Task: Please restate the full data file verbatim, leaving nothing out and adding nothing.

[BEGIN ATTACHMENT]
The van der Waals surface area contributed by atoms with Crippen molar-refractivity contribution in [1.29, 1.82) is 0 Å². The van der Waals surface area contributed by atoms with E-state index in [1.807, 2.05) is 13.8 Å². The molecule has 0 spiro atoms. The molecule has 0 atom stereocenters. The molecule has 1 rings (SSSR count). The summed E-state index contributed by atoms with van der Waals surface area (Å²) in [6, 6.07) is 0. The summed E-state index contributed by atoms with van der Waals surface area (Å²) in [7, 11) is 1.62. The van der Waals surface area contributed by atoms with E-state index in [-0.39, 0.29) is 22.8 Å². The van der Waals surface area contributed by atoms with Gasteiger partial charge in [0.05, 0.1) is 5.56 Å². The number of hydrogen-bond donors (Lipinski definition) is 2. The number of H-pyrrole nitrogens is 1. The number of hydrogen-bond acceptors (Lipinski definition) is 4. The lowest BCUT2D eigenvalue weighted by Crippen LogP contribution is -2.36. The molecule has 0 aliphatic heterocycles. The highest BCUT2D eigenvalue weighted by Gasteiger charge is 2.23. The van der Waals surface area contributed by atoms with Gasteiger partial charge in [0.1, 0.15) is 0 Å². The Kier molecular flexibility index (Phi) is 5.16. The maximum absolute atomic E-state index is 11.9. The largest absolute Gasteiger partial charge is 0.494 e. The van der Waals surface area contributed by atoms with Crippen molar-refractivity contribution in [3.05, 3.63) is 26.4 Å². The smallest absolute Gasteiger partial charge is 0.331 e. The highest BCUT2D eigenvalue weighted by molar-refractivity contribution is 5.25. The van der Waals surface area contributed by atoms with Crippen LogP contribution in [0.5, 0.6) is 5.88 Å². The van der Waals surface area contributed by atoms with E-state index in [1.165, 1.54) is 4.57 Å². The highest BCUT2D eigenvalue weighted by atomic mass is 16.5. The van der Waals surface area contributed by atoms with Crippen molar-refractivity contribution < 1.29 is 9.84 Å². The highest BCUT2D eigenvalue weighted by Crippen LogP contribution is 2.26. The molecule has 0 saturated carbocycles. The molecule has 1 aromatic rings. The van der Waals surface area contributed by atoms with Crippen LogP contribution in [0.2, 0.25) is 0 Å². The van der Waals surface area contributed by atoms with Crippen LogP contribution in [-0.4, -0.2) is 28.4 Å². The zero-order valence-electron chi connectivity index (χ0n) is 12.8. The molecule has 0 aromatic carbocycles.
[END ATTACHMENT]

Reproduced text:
The van der Waals surface area contributed by atoms with Crippen molar-refractivity contribution in [1.29, 1.82) is 0 Å². The van der Waals surface area contributed by atoms with E-state index in [1.807, 2.05) is 13.8 Å². The molecule has 0 spiro atoms. The molecule has 0 atom stereocenters. The molecule has 1 rings (SSSR count). The summed E-state index contributed by atoms with van der Waals surface area (Å²) in [6, 6.07) is 0. The summed E-state index contributed by atoms with van der Waals surface area (Å²) in [7, 11) is 1.62. The van der Waals surface area contributed by atoms with E-state index in [-0.39, 0.29) is 22.8 Å². The van der Waals surface area contributed by atoms with Gasteiger partial charge in [0.05, 0.1) is 5.56 Å². The number of hydrogen-bond donors (Lipinski definition) is 2. The number of H-pyrrole nitrogens is 1. The number of hydrogen-bond acceptors (Lipinski definition) is 4. The lowest BCUT2D eigenvalue weighted by Crippen LogP contribution is -2.36. The molecule has 0 aliphatic heterocycles. The highest BCUT2D eigenvalue weighted by Gasteiger charge is 2.23. The van der Waals surface area contributed by atoms with Gasteiger partial charge in [0.1, 0.15) is 0 Å². The Kier molecular flexibility index (Phi) is 5.16. The maximum absolute atomic E-state index is 11.9. The largest absolute Gasteiger partial charge is 0.494 e. The van der Waals surface area contributed by atoms with Crippen molar-refractivity contribution in [3.05, 3.63) is 26.4 Å². The smallest absolute Gasteiger partial charge is 0.331 e. The highest BCUT2D eigenvalue weighted by molar-refractivity contribution is 5.25. The van der Waals surface area contributed by atoms with Crippen LogP contribution in [0.5, 0.6) is 5.88 Å². The van der Waals surface area contributed by atoms with E-state index in [1.165, 1.54) is 4.57 Å². The highest BCUT2D eigenvalue weighted by atomic mass is 16.5. The van der Waals surface area contributed by atoms with Crippen molar-refractivity contribution < 1.29 is 9.84 Å². The highest BCUT2D eigenvalue weighted by Crippen LogP contribution is 2.26. The molecule has 0 saturated carbocycles. The molecule has 1 aromatic rings. The van der Waals surface area contributed by atoms with Crippen LogP contribution in [0.2, 0.25) is 0 Å². The van der Waals surface area contributed by atoms with Crippen LogP contribution in [-0.4, -0.2) is 28.4 Å². The zero-order valence-electron chi connectivity index (χ0n) is 12.8. The molecule has 0 aromatic carbocycles.